Fast OpenMP parallel computing of Breiman random forests (Breiman 2001) for regression, classification, survival analysis (Ishwaran 2008), competing risks (Ishwaran 2012), multivariate (Segal and Xiao 2011), unsupervised (Mantero and Ishwaran 2020), quantile regression (Meinhausen 2006, Zhang et al. 2019, Greenwald-Khanna 2001), and class imbalanced q-classification (O'Brien and Ishwaran 2019). Different splitting rules invoked under deterministic or random splitting (Geurts et al. 2006, Ishwaran 2015) are available for all families. Variable importance (VIMP), and holdout VIMP, as well as confidence regions (Ishwaran and Lu 2019) can be calculated for single and grouped variables. Minimal depth variable selection (Ishwaran et al. 2010, 2011). Fast interface for missing data imputation using a variety of different random forest methods (Tang and Ishwaran 2017). Visualize trees on your Safari or Google Chrome browser (works for all families, see get.tree).

Package Overview

This package contains many useful functions and users should read the help file in its entirety for details. However, we briefly mention several key functions that may make it easier to navigate and understand the layout of the package.

  1. rfsrc

    This is the main entry point to the package. It grows a random forest using user supplied training data. We refer to the resulting object as a RF-SRC grow object. Formally, the resulting object has class (rfsrc, grow).

  2. rfsrc.fast

    A fast implementation of rfsrc using subsampling.

  3. quantreg.rfsrc, quantreg

    Univariate and multivariate quantile regression forest for training and testing. Different methods available including the Greenwald-Khanna (2001) algorithm, which is especially suitable for big data due to its high memory efficiency.

  4. predict.rfsrc, predict

    Used for prediction. Predicted values are obtained by dropping the user supplied test data down the grow forest. The resulting object has class (rfsrc, predict).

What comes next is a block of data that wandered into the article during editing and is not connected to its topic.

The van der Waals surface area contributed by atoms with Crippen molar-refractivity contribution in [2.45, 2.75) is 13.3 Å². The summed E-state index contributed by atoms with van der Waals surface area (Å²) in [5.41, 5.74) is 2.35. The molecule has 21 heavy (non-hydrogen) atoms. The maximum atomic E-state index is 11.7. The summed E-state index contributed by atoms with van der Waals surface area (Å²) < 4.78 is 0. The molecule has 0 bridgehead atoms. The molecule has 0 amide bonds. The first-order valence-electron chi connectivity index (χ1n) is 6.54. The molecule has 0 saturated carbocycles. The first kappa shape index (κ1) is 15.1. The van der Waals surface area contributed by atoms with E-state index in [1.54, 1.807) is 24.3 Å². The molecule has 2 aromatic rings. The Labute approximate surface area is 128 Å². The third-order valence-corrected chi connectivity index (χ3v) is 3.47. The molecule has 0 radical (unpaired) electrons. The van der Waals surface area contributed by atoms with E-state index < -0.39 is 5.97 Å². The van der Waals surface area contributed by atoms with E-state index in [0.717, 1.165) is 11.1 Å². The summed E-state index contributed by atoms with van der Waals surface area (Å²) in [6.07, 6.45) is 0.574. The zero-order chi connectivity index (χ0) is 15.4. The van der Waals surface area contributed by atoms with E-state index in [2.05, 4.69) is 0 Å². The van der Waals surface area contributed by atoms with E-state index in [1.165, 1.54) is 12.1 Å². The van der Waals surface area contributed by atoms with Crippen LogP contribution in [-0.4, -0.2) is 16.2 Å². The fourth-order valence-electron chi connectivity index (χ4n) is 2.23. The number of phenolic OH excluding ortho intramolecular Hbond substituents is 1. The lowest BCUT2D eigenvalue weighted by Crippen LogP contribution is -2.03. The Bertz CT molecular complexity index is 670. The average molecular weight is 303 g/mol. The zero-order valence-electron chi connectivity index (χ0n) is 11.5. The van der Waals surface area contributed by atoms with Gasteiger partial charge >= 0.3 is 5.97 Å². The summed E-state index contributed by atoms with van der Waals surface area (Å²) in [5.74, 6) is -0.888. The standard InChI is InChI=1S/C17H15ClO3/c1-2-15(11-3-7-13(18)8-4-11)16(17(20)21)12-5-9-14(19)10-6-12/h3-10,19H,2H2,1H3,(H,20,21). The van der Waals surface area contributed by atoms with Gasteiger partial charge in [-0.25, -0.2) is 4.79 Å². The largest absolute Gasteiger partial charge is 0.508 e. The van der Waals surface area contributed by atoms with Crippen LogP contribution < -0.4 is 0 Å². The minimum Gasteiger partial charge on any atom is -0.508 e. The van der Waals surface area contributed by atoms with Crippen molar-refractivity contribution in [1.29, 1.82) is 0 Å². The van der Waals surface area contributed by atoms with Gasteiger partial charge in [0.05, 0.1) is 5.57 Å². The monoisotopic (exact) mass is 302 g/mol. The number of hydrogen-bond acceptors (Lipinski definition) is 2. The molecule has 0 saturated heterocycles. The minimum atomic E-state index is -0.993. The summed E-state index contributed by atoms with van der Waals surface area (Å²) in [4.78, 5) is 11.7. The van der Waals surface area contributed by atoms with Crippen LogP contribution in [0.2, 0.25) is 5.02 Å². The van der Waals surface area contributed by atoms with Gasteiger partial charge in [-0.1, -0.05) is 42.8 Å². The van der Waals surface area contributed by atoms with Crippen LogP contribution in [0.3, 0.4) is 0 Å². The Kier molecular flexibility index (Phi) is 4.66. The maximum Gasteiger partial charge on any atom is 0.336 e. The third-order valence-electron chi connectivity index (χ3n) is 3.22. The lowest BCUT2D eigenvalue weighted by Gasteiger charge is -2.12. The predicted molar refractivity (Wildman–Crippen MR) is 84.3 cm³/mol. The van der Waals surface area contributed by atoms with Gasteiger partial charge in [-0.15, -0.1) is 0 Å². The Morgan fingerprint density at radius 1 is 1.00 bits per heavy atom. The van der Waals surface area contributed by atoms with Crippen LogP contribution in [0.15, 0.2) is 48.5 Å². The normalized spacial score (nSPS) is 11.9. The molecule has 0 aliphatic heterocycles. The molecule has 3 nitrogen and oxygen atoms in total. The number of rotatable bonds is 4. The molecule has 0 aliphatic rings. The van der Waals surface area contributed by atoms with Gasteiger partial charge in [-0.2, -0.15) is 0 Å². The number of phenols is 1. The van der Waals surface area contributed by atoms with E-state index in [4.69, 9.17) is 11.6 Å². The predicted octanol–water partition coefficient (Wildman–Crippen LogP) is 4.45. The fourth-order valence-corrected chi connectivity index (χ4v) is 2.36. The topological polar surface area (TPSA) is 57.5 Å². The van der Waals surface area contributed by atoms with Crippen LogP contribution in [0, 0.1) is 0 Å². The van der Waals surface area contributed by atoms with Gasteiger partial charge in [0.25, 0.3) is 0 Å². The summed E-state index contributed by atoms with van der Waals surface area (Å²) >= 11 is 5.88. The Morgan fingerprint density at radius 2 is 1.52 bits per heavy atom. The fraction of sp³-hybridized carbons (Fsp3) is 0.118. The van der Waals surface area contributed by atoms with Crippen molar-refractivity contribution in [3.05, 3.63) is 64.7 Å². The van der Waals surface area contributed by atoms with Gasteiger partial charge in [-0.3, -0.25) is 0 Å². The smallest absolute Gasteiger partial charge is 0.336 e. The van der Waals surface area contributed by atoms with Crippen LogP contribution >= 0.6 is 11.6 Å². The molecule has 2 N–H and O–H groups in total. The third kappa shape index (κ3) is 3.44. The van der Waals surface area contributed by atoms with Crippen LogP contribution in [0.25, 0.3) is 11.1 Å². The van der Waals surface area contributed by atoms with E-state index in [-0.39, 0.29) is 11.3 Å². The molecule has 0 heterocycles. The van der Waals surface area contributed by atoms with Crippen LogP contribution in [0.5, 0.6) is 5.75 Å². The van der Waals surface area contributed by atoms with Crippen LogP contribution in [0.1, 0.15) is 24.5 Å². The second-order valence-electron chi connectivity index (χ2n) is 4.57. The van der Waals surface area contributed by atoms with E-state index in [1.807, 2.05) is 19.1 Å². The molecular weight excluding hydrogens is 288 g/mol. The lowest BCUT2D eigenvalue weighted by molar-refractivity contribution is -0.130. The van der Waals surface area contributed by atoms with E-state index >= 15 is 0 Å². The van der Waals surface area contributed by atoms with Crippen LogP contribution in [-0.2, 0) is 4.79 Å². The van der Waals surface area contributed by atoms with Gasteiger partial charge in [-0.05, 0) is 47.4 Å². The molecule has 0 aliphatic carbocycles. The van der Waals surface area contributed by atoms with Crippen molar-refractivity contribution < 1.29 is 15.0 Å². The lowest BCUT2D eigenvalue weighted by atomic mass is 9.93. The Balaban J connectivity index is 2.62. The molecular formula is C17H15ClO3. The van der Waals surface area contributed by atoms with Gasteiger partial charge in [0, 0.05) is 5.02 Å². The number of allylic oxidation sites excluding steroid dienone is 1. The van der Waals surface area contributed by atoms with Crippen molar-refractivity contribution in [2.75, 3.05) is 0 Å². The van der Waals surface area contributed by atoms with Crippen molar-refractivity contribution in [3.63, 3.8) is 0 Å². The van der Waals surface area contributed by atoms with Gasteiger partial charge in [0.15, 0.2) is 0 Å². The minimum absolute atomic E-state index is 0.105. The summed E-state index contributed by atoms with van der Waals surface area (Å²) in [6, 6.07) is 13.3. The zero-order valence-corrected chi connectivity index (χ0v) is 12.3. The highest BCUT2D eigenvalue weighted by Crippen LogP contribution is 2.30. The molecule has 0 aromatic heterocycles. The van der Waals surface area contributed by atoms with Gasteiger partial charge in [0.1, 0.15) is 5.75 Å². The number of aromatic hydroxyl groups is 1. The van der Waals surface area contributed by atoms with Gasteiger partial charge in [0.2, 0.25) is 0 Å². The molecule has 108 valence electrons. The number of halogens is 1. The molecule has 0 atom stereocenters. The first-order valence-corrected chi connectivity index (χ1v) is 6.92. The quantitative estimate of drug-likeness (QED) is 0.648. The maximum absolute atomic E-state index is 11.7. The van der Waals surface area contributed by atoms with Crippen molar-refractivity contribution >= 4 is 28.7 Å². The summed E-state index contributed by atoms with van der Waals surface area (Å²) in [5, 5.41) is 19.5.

5. sidClustering.rfsrc, sidClustering

    Clustering of unsupervised data using SID (Staggered Interaction Data). Also implements the artificial two-class approach of Breiman (2003).

  6. vimp, subsample, holdout.vimp

    Used for variable selection:

    1. vimp calculates variable imporance (VIMP) from a RF-SRC grow/predict object by noising up the variable (for example by permutation). Note that grow/predict calls can always directly request VIMP.

    2. subsample calculates VIMP confidence itervals via subsampling.

    3. holdout.vimp measures the importance of a variable when it is removed from the model.

  7. imbalanced.rfsrc, imbalanced

    q-classification and G-mean VIMP for class imbalanced data.

  8. impute.rfsrc, impute

    Fast imputation mode for RF-SRC. Both rfsrc and predict.rfsrc are capable of imputing missing data. However, for users whose only interest is imputing data, this function provides an efficient and fast interface for doing so.

  9. partial.rfsrc, partial

    Used to extract the partial effects of a variable or variables on the ensembles.

Home page, Vignettes, Discussions, Bug Reporting, Source Code, Beta Builds

  1. The home page for the package, containing vignettes, manuals, links to GitHub and other useful information is found at https://www.randomforestsrc.org/index.html

  2. Questions, comments, and non-bug related issues may be sent via https://github.com/kogalur/randomForestSRC/discussions/.

  3. Bugs may be reported via https://github.com/kogalur/randomForestSRC/issues/. This is for bugs only. Please provide the accompanying information with any reports:

    1. sessionInfo()

    2. A minimal reproducible example consisting of the following items:

      • a minimal dataset, necessary to reproduce the error

      • the minimal runnable code necessary to reproduce the error, which can be run on the given dataset

      • the necessary information on the used packages, R version and system it is run on